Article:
I liked the book. It had enough history and fiction wove together to make it interesting.
What can I say that hasn't already been said in the million reviews of this book. I have been a fan of Stephen King for almost as long as I have been reading books. I wasn't sure what to think about this book. To be honest I wasn't even sure it sounded interesting. I'm glad I decided to give it a try.
This book is entirely first person, something I can't remember King ever doing, as least not off hand. It makes the book special, and you go along for the ride with George the main character. The book is more about him, and his quest to change the world, than it is about Kennedy or Oswald, and you can't help but to become hooked on the story and George's plight from the beginning. The book is something of a departure for King. Like Under The Dome, King appears to be broadening his writing to include more fantasy and Sci-Fi, and all in all, I think it is a good direction for him to go. I would love to see more Stephen King novels like the Dark Tower series. He is good at it.
There are a few slow parts in the book, but you don't really mind, as they help you become more involved in George and his unintentional love for another character, Sadie. Also, as with many of Stephen King's books in the last decade, he interjects a lot of his own political beliefs into the story. An author who sells as many books as Mr. King does should know that not everyone who purchases his material will agree with his political beliefs. He either does not care if he puts off many of his readers, or thinks that they are simple minded enough to be persuaded by his ramblings.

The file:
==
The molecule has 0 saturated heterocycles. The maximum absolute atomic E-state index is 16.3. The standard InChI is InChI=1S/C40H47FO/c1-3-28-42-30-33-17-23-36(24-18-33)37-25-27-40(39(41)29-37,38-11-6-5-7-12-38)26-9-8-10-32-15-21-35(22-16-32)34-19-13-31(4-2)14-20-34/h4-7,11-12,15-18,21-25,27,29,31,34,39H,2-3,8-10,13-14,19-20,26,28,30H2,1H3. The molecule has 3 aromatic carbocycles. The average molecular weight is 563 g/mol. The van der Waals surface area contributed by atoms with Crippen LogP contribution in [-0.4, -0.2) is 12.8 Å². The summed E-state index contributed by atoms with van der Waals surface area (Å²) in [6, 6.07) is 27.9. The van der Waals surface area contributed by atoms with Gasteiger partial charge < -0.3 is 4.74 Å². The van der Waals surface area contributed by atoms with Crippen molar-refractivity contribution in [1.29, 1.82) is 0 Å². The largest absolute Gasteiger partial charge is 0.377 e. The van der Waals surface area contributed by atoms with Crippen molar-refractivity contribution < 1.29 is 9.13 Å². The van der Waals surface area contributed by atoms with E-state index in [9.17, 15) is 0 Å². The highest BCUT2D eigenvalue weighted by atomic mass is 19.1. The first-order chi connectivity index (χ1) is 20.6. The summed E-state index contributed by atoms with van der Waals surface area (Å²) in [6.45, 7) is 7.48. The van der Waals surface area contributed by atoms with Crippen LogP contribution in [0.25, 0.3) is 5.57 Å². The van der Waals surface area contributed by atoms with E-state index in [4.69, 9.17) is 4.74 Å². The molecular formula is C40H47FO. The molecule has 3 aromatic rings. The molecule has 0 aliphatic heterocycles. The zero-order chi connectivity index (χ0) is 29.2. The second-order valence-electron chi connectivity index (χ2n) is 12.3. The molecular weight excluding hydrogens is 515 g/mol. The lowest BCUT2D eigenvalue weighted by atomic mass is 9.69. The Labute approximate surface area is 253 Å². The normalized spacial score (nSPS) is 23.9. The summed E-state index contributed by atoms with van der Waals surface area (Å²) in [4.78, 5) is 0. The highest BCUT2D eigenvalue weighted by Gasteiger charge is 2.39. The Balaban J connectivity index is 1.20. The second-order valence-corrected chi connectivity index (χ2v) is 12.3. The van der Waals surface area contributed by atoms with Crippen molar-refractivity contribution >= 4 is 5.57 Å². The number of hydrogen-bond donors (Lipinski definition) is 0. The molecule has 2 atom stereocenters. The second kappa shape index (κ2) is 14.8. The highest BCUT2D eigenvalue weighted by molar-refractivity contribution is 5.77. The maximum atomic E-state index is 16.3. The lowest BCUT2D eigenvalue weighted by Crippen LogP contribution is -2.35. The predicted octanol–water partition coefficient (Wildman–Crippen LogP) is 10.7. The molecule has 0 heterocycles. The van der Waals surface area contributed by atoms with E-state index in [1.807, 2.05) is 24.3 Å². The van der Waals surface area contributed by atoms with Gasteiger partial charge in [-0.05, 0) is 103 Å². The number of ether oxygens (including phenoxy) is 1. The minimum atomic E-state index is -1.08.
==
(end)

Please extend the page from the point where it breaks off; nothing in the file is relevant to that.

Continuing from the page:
With that being said, I really enjoyed the book. when I wasn't listening to it, I couldn't wait to be listening again. When it was over, I was both happy, and sad that the story had come to an end.
I am not a huge horror fan, especially being a Christian. I have enjoyed other King works but this is totally different from his horror genre. He is a master story teller and Craig Wasson is the perfect narrator. He is brilliant at ebbing and flowing from a Savanah drawl to a Texas Twang to a New England accent as well. Normally I hate it when a man narrates a woman's role... but Craig is flawless.
The story itself is fiction based upon a ton of research and it really does take you back in time to the late 50s and early 60s. I live in the Metroplex and for me it is surreal to listen/read this story and imagine the area the way King does back in the 60s. Like the Book Depository.
I won't spoil anything, but I do know the ending was changed after Kings son suggested it. I am glad he listened to his son. If you have a Monster commute or time on your hands, this is a great story.
The perfect narration and brilliant story line make me wish there were more than 5 stars to rate this one. I literally could not put it down. Hats off to SK and Craig Wasson!
The story is great but to much detail. You can lose interest after so many hours and just want to get to the point and end. I could have done with at least 2 hours less and it would have been a better listen.
If I'm not reading, I'm listening.
I haven't read the print version
I loved Jake Epperly. He was a deep and complicated character.